New Medical Records Standards.

According to the Florida Board of Medicine and the Florida Board of Osteopathic Medicine, when compounded medications are administered to a patient in the office the medical record documentation must contain, at a minimum:

1.  The name and concentration of medication administered;
2.  The lot number of the medication administered;
3.  The expiration date of the medication administered;
4.  The name of the compounding pharmacy or manufacturer;
5.  The site of administration on the patient;
6.  The amount of medication administered; and
7.  The date the medication was administered.

New Standards Most Likely Triggered by Tainted Compounded Medications.

These new standards are being implemented about a year after a nationwide outbreak of fungal meningitis linked to contaminated drugs made by a compounding pharmacy in Massachusetts. Click here to read our previous blog. Florida is no stranger to allegations of tainted compounded products. In May 2013, Franck’s pharmacy in Ocala, Florida, was accused of distributing eye medications that contained a fungal infection. Click here for the first blog and here for the second blog on this.

It’s likely these updated requirements are a direct result of the recent issues with compounded medications and compounding pharmacies. In the event a health care professional’s office receives a batch of tainted compounded medicine, these medical record standards will help the health care professional track which patients received the tainted medications. Also, authorities, such as the Department of Health (DOH) and U.S. Food and Drug Administration (FDA), will be able to easily track and send recalls to the offices that receive tainted compounded medications.

Contact Health Law Attorneys Experienced in the Representation of Health Professionals and Providers.

The attorneys of The Health Law Firm provide legal representation to physicians, nurses, nurse practitioners, CRNAs, pain management doctors, dentists, pharmacists, psychologists and other health providers in Department of Health (DOH) investigations, Drug Enforcement Administration (DEA) investigations, FBI investigations, Medicare investigations, Medicaid investigations and other types of investigations of health professionals and providers.

To contact The Health Law Firm, please call (407) 331-6620 or (850) 439-1001 and visit our website at www.TheHealthLawFirm.com.

Comments?

Had you heard of these updates? Do you think these requirements will help officials track tainted medications? Please leave any thoughtful comments below.

About the Authors: Michael L. Smith, R.R.T., J.D., is Board Certified by The Florida Bar in Health Law. He is an attorney with The Health Law Firm, which has a national practice. Its main office is in the Orlando, Florida, area. www.TheHealthLawFirm.com The Health Law Firm, 1101 Douglas Ave., Altamonte Springs, FL 32714, Phone: (407) 331-6620.

George F. Indest III, J.D., M.P.A., LL.M., is Board Certified by The Florida Bar in Health Law.  He is the President and Managing Partner of The Health Law Firm, which has a national practice.  Its main office is in the Orlando, Florida, area.  www.TheHealthLawFirm.com  The Health Law Firm, 1101 Douglas Ave., Altamonte Springs, FL 32714, Phone:  (407) 331-6620.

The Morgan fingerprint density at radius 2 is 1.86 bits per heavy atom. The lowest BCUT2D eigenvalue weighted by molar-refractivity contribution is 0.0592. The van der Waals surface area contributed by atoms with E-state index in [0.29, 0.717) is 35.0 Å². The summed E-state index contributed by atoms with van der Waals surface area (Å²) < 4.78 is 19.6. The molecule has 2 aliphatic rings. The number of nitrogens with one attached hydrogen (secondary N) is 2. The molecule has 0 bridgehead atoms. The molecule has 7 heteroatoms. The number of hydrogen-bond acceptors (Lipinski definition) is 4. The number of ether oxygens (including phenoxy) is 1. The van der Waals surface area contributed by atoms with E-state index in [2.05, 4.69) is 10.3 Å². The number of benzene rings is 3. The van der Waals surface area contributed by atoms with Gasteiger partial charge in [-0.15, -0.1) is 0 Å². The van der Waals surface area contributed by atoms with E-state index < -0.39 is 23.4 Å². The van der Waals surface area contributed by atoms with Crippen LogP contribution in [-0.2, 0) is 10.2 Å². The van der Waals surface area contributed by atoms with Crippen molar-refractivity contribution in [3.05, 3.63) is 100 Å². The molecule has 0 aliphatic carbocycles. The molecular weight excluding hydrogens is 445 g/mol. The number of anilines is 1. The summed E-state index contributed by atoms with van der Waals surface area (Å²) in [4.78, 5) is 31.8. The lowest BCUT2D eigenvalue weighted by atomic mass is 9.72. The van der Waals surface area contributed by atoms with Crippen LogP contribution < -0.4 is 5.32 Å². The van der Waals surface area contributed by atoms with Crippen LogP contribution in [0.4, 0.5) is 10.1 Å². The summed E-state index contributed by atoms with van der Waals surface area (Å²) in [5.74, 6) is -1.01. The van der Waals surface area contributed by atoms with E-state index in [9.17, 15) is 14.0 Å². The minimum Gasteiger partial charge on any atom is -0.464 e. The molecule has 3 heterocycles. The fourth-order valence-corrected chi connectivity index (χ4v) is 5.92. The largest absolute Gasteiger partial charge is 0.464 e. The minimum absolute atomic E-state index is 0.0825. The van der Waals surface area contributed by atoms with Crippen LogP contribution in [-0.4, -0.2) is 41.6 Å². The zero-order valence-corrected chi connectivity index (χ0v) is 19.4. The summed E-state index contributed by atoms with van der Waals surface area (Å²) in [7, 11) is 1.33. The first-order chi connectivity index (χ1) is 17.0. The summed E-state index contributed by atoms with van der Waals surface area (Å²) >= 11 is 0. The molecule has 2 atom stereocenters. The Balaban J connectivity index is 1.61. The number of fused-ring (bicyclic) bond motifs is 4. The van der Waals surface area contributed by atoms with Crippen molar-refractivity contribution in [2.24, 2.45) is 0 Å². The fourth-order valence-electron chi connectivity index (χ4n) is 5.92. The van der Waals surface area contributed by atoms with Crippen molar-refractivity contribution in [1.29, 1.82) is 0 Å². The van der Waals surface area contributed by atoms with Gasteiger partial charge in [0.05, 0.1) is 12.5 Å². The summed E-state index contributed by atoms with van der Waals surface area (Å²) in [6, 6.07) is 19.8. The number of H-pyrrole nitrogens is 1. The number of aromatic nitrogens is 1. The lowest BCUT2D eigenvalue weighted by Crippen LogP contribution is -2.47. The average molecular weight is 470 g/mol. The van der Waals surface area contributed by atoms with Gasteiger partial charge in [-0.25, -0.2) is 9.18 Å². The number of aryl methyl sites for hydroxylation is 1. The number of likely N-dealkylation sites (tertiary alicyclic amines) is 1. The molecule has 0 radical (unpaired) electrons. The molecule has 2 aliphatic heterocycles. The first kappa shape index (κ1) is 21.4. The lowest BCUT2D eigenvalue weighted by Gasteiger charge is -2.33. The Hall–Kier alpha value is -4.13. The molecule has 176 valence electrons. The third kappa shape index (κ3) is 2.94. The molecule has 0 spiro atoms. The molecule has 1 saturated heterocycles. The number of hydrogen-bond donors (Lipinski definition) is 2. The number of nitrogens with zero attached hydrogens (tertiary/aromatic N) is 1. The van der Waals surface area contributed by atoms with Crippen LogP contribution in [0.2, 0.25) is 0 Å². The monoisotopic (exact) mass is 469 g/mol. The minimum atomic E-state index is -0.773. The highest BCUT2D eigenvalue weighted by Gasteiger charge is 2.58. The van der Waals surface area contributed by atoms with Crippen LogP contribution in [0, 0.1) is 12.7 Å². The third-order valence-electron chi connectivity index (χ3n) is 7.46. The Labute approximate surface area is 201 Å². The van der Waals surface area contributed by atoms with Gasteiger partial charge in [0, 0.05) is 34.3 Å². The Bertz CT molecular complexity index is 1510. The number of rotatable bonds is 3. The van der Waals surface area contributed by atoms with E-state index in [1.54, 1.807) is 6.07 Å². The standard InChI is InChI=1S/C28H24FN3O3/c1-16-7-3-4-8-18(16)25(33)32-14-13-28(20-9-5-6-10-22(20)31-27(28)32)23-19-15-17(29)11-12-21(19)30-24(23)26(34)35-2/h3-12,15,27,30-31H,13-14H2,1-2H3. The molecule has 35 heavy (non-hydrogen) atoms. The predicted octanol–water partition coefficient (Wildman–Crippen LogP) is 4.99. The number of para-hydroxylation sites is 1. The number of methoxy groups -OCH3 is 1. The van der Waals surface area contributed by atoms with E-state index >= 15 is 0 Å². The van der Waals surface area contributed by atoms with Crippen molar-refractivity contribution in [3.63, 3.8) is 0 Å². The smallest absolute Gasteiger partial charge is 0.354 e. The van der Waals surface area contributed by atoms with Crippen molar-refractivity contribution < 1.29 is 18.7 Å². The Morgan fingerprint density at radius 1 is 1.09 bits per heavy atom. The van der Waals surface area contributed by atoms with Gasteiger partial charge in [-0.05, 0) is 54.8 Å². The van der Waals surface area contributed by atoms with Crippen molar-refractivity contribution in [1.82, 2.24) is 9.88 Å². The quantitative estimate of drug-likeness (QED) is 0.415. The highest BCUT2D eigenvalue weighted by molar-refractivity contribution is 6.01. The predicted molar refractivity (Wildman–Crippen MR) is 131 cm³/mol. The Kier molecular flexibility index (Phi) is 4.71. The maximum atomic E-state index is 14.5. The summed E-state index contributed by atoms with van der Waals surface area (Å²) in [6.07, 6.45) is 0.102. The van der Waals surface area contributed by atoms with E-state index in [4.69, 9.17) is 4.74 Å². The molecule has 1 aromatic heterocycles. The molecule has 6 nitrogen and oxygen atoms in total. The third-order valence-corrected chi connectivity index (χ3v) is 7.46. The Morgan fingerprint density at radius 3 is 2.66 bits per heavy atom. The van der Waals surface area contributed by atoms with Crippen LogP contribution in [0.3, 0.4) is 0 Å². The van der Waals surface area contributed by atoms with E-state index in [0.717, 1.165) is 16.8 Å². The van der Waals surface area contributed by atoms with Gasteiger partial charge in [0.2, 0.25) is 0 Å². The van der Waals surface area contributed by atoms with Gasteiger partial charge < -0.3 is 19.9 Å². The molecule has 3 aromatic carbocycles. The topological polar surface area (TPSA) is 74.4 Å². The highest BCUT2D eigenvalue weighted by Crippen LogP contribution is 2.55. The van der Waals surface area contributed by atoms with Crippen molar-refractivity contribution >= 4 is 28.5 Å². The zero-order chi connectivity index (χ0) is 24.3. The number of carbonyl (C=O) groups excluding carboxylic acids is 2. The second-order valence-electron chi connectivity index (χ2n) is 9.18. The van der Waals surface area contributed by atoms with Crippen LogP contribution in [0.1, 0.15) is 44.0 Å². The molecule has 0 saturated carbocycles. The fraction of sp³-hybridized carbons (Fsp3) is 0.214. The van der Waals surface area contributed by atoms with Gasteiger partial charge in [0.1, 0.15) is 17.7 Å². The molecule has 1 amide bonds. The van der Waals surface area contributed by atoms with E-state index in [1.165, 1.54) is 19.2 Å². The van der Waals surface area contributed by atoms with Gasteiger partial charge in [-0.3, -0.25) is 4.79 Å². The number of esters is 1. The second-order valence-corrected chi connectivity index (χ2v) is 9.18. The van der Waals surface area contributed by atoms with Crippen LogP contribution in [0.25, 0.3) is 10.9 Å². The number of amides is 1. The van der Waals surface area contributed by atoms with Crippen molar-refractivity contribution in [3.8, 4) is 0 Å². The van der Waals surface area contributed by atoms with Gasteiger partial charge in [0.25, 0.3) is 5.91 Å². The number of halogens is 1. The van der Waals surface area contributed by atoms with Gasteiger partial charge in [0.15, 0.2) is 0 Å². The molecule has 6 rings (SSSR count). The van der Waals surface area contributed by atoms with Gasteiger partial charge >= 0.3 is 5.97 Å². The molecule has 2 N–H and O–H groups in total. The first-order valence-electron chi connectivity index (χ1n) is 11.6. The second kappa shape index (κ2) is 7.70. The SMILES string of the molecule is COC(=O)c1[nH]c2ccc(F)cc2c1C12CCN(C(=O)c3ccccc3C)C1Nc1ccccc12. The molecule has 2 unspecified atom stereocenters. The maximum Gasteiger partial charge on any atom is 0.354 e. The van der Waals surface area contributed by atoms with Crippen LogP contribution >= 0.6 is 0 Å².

“The Health Law Firm” is a registered fictitious business name of George F. Indest III, P.A. – The Health Law Firm, a Florida professional service corporation, since 1999.
Copyright © 1996-2012 The Health Law Firm. All rights reserved.

Orlando Health’s Restructuring Efforts Might Mean Pay Cuts and Layoffs for Employees

8 Indest-2008-5By George F. Indest III, J.D., M.P.A., LL.M., Board Certified by The Florida Bar in Health Law

Many employees at Orlando Health might be getting hit hard in the wallet with pay cuts schedule for later this year. According to the Orlando Sentinel, the eight-hospital health system notified its night-shift workers that their differential pay would be trimmed by several dollars an hour. For some employees that could be a twenty percent (20%) reduction in salary. The differential pay cuts are scheduled to take effect on September 8, 2013.

Meanwhile the hospital allegedly raised prices in the cafeteria, reduced the tuition reimbursement benefit, cut some workers hours and made a number of layoffs, according to the Orlando Sentinel. According to Orlando Health officials, this is all part of a restructuring effort that began in November 2012. The cutbacks will affect all eight hospitals and all departments.

Anyone who has eaten in the cafeteria at Orlando Regional knows what a bargain the food was. Now this will be the subject of reminiscence as when us old codgers fondly think back on 5 cent Coca Colas and 10 cent loaves of bread.

To read the Orlando Sentinel article, click here.

Night-Shift Workers Feel Under Paid and Under Appreciated.

Some Orlando Hospital employees spoke to the Orlando Sentinel about the pay cuts. According to the Orlando Sentinel, night-shift workers receive incentive pay on top of their base salary for their willingness to work night shifts. One worker interviewed explained the incentive pay is given to them because no one wants to work the overnight shift. Workers also get differential pay for weekend and holiday hours.

On top of the pay cuts, workers are seeing their hours drop, as well as layoffs around the hospital. In the November 2012, restructuring announcement, Orlando Health said 300 to 400 employees’ jobs were on the chopping block, according to WFTV. Some people were previously let go, while more layoffs will be coming. Hospital officials would not say how many people have been laid off so far.

To read more from WFTV, click here.

Orlando Health’s Statement.